The solemn monastic profession took place on the 8 March 1830, and for the next 25 years she lived as a cloistered nun in St Peter’s monastery.   During this period, not only the nuns in the monastery but many persons outside benefitted from her acts of charity and her saintly life.   She held various official responsibilities within the monastery but the ones she treasured most were that of looking after the chapel, which gave her more time to be near the Blessed Sacrament and that of porter, which kept her close to the poor people who used to come daily to the monastery seeking help.   For four years she was in charge of novices and from 1851 to 1853 she was elected as Abbess.   During the two years’ mandate she had to face difficulties from a few members of the community, since she tried to bring about some changes in community life in order to help the community live more in accordance with the Benedictine rule and monastic way of life. Some nuns were also jealous of her since so many people revered her for her saintly way of life.

She was renowned for her spirit of self-sacrifice and self-denial.   The best she had, whether food or clothes, were always given to those in need, whilst she was happy to live on leftovers and worn out clothes.   During her life in the monastery she also wrote various works, the most famous of which is “The mystical garden of the soul that loves Jesus and Mary”, which collects together personal spiritual reflections written in the form of a diary between 15 August 1835 and 3 May 1843.   She also wrote her reflections about spiritual direction and a good number of prayers some of which were meant to be used in the community.   Although her native language was Italian, she did her best to learn how to speak and write in Maltese and she wrote some prayers in Maltese for common use in the Monastery.   Throughout her life as a nun, she was a shining example to all in her observance of the Rule of St Benedict, obedience to her superiors, her acts of charity, her devotion to the Blessed Sacrament and to the Blessed Virgin and her total commitment to love God.

During the last two years of her life, heart trouble slowly eroded her health which was never all that good.   Yet she continued to force herself to live a normal life within her community, always striving for perfection and leading others through her example.

On the 25 February 1855, at the age of 48, she realised that the end was near.   Against her nurse’s advice, she dragged herself to the Chapel for the early morning conventual mass, and after receiving communion she had to be carried back to her bed, where she died soon afterwards surrounded by her community reciting prayers.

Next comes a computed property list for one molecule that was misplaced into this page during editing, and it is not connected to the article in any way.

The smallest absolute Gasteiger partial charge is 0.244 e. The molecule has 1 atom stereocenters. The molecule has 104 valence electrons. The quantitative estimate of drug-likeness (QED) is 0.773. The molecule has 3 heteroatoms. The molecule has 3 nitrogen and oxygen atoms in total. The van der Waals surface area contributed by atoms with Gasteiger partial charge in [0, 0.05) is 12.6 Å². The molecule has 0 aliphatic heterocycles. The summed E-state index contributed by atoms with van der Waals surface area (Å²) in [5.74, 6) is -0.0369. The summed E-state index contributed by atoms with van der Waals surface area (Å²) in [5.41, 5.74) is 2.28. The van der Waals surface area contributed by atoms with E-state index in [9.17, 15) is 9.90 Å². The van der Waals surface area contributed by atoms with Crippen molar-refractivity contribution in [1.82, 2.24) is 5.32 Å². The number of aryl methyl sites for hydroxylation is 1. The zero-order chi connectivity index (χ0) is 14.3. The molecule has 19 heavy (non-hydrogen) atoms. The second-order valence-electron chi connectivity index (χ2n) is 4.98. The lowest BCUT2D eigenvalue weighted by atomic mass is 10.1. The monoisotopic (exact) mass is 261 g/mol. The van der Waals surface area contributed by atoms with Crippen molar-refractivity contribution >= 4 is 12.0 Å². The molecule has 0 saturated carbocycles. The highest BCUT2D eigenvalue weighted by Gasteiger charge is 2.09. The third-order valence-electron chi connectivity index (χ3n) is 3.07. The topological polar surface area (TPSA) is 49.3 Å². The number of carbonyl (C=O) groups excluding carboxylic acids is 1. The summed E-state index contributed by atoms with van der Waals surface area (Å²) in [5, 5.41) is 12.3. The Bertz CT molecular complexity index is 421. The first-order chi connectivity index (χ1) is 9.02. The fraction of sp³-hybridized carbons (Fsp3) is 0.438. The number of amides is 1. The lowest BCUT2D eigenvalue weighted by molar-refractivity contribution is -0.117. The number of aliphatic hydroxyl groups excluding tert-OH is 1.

As soon as news of her death reached the people outside the monastery, the same phrase was repeated throughout Malta:  “the Saint has died”.   She had a simple funeral and she was buried in the Monastery’s crypt the following day.

Many people claimed miraculous cures and other graces from God through Adeodata’s intercession.   In 1892, the Canonical Process for her Beatification and Canonisation was initiated.   In 1897, the miracle which was later to be presented to the Congregation for Causes of Beatification and Canonisations for official examination and eventual acceptance took place.   This miracle happened in Subiaco in Italy and it involved a Benedictine Abbess who was so sick that the last rites were administered to her but after prayers through the intercession of Adeodata she got better and the doctors looking after her could not explain such a recovery.

Due to economic reasons, the Canonical Process for Adeodata’s Beatification was stopped in 1913 but in 1989, the Benedictine Community at St Peter’s Monastery presented a petition for the resumption of the Canonical Process for Adeodata’s Beatification and Canonisation.   She was Beatified by St Pope John Paul on 9 May adeodata venerationparish church in maltarelikwa tal-Beata Marija Adeodata Pisani

Posted in SAINT of the DAY

Memorials of the Saints – 25 February

St Adelelmo of Engelberg
St Aldetrudis
St Ananias of Phoenicia
Bl Avertano of Lucca
St Caesarius of Nanzianzen
St Callistus Caravario
Bl Ciriaco Maria Sancha Hervas
Bl Didacus Yuki Ryosetsu
St Domenico Lentini
St Donatus the Martyr
Felix III, Pope
St Gerland the Bishop
St Gothard the Hermit
St Herena the Martyr
St Justus the Martyr
St Laurentius Bai Xiaoman
St Luigi Versiglia
Bl Maria Adeodata Pisani (1806-1855)
St Nestor of Side
St Riginos
Bl Robert of Arbrissel
Bl Sebastian of Aparicio
St Tharasius
St Toribio Romo González
St Victor of Saint Gall
St Walburga

Martyrs of Egypt – A group of Christian men who were exiled to Egypt for their faith and were eventually martyred for their faith in the persecutions of Numerian. We know little more than their names: